unaccompanied migrant children (UMC)Last updated
Unaccompanied migrant children are individuals under the age of 18 who have been separated from or arrived at the US border without their parents or legal guardians; in the context of migration, they are sometimes known as UMC or, in legal terminology, “unaccompanied alien children” (UAC), though overuse of initialisms to refer to groups of people can feel dehumanizing. “Unaccompanied children” or “unaccompanied migrant children” are more neutral terms than “unaccompanied alien children,” which risks othering the children in question.
Unaccompanied children are classified as such when they enter the United States. Once apprehended, they are transferred to the custody of the Office of Refugee Resettlement (ORR), which is mandated to provide protective procedures for the children, given the high risk of their exploitation and trafficking.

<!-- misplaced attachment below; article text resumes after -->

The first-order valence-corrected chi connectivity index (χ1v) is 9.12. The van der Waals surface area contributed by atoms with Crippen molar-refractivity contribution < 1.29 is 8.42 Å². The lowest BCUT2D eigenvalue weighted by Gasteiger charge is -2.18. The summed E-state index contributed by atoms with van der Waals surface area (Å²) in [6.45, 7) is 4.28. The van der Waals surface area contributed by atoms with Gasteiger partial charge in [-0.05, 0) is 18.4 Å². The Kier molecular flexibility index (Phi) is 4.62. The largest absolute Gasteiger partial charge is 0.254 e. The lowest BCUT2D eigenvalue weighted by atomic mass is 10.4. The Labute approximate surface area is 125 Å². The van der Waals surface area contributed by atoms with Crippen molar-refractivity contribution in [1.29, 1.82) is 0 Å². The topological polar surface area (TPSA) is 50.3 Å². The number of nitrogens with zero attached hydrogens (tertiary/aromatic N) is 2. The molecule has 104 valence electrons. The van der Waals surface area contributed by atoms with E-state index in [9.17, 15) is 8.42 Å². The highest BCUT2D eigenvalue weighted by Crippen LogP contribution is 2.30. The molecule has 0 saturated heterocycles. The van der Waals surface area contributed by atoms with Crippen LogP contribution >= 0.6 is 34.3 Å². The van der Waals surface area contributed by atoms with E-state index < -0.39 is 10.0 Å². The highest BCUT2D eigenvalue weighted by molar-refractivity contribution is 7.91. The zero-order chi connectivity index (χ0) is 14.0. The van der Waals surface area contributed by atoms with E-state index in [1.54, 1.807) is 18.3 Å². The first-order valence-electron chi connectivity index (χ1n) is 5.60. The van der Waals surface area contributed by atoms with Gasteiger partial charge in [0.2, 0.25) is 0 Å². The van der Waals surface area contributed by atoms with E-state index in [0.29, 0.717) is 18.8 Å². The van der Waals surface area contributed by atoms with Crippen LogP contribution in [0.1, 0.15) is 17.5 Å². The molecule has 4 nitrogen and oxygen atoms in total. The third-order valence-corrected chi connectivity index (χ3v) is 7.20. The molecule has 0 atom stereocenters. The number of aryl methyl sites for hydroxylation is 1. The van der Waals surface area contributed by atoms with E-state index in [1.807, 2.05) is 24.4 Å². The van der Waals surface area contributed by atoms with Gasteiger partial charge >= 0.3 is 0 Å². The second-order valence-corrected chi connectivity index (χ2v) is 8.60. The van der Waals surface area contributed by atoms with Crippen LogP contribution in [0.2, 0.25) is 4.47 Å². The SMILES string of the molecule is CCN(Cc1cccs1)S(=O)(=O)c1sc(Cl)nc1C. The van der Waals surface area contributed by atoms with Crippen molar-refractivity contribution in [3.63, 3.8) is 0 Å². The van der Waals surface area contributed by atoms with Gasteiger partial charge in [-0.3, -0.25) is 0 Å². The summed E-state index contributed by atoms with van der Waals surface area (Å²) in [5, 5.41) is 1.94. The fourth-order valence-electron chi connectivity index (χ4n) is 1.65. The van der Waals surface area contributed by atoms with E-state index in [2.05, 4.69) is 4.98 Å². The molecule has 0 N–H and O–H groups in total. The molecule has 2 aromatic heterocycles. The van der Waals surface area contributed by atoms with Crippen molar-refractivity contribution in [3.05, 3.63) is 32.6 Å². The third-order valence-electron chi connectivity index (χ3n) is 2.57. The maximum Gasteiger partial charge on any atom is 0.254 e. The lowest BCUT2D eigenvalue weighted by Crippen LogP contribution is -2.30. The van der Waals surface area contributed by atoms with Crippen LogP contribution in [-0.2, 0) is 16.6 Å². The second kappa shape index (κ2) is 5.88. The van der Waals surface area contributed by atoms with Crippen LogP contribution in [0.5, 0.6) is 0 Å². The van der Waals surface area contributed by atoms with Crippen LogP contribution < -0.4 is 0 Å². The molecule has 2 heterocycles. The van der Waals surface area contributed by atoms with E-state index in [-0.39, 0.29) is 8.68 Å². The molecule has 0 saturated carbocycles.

Nonetheless, unaccompanied children lack a number of protections, including the right to court-appointed counsel and assistance in navigating a complex court and detention system, often leading to lengthy detention stays that may result in deportation.
- 6 US Code § 279 – Children’s affairs (Cornell Law School)
- Unaccompanied Immigrant Children (National Immigrant Justice Center)
- The growing number of children in custody on the US-Mexico border, explained (Vox)
“Unaccompanied migrant children” are migrant children who arrive at the US border without a parent or legal guardian. “Unaccompanied children” or “unaccompanied migrant children” are more neutral terms than “unaccompanied alien children,” which risks othering the children in question.